1. Oh, cool, an official advgamer blog YouTube channel! Although I go have to wonder why you used an external screen capture program instead of DOSBox's own capture feature. To show the cycles I guess?

    Now I feel bad for somebody having to suffer through this due to me buying this game. But hey, I gotta use those CAPs for something, right? ...Woah, that was back in 2013. How time flies.

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    1. Yeah, it's been long time. After that, Trick spent almost all summer playing Neuromancer, and in September began the longest gaming year thus far (1990) with 18 games to complete. Plus, there was a long hiatus at one point. I'll just hope 1991 with 21 games will go much faster, when we have more reviewers.

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    2. Yeah, I used (a software that is used more often for streaming) to show the cycles and make it completely clear that I wasn't messing about - the combat is a savage clickfest. If there is some amount of tactics to it, I don't understand it - as is, I'd have rathered something along the lines of a die roll.

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    3. Yeah. So, it's pretty pointless to spend any points in Combat (or anything at all, really) during Character Creation.

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    4. Aperama: So, XSplit since you won't say the name? OBS is free, so if it was that you probably would just say it. ;)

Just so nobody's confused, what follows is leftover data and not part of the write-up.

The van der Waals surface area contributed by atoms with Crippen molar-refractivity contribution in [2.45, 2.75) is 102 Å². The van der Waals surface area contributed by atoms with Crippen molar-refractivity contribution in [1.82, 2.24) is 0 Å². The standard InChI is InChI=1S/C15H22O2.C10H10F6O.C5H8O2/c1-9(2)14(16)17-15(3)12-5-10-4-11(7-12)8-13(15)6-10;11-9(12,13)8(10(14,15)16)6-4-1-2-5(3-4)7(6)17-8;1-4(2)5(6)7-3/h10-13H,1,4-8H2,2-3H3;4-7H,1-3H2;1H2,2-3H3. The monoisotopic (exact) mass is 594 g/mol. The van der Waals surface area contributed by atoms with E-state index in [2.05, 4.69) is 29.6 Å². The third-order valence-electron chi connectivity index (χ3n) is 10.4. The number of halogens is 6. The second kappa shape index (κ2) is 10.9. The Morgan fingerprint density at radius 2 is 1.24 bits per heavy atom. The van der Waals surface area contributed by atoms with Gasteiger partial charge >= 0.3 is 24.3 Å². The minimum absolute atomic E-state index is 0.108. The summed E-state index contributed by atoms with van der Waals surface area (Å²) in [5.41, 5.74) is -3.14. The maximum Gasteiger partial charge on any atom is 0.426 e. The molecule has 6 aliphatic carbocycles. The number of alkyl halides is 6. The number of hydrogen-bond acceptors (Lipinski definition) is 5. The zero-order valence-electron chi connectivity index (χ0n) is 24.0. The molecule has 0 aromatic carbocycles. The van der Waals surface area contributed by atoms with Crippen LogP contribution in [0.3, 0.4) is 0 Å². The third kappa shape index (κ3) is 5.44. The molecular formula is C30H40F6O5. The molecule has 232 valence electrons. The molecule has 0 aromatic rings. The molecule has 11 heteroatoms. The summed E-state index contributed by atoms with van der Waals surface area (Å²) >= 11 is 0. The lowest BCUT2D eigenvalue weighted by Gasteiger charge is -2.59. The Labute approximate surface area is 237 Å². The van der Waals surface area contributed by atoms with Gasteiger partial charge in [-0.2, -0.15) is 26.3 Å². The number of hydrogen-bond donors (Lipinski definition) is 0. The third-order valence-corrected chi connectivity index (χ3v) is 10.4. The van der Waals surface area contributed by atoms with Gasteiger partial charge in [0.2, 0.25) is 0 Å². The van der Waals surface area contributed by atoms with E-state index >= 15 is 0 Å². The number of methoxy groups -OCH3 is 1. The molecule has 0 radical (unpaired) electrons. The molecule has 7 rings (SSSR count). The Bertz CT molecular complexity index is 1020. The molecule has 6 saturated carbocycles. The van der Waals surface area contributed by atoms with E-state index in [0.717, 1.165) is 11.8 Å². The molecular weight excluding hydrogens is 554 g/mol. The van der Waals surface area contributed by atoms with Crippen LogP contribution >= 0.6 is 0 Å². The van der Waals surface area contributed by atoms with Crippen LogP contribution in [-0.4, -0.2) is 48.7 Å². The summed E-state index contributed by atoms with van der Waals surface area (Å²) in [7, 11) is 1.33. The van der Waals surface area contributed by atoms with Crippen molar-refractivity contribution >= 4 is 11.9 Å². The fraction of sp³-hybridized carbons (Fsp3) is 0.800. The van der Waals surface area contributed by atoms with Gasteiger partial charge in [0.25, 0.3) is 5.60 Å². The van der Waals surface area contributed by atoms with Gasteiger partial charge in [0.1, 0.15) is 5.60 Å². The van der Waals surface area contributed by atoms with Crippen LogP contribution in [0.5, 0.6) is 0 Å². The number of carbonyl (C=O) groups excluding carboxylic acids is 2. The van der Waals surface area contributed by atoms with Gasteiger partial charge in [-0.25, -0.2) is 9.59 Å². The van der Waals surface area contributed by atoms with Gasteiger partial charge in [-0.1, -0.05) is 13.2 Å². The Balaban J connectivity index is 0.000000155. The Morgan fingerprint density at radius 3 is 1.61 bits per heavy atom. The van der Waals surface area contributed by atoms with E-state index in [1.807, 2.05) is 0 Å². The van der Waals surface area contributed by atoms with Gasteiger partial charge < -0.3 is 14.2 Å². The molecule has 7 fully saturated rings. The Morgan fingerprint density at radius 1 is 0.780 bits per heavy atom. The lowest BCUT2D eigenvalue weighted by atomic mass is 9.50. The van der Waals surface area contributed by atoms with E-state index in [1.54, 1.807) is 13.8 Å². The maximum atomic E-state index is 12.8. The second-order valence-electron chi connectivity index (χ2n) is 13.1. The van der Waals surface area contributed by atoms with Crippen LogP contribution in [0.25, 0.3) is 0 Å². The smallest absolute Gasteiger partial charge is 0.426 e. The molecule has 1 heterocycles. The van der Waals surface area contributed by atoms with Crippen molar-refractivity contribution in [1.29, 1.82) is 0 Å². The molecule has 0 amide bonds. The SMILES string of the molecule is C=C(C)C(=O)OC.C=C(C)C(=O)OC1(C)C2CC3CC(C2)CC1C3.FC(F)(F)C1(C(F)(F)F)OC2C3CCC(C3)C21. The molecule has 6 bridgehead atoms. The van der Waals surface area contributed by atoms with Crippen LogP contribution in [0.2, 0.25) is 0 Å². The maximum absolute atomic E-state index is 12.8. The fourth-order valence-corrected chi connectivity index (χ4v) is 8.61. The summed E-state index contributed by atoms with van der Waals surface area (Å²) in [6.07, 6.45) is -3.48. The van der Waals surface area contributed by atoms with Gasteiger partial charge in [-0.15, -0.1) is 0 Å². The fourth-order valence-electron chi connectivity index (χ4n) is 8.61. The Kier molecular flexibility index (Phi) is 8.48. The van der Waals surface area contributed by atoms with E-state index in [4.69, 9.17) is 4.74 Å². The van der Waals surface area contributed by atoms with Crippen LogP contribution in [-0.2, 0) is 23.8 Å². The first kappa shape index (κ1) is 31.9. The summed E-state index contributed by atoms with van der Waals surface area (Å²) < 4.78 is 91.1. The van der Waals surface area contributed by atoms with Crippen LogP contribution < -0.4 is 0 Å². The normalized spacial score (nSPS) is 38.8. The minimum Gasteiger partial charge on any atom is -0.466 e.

(Still reading, just less time. Also, once I get back from Mara's, I'm often too tired to read. Watching a lot of streaming as she is also into that so we can curl up and watch The Alien eat someone we've met online.)

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    5. *Turns red* I mean, that time we were watching HP play Alien Isolation! >.>

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  2. This is such a weird game, thinking back to Chet's play through. It's like the developers couldn't get out of their own way: instead of sticking to tried and true mechanics and focusing on story as graphics--two things where this fame arguably differentiates itself from the pack--they muck around with a bizarre, nearly unusable interface. Hame companies should play to their strengths and only reinvent the wheel where absolutely necessary. My two cents, for what they're worth.

    It seems like nobody play tested the combat engine. Ilmari, I feel for you...

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    1. No need to feel sorry for me, it's Aperama who's playing :)

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    2. Haha correct! Though you, like all of us, are suffering with him...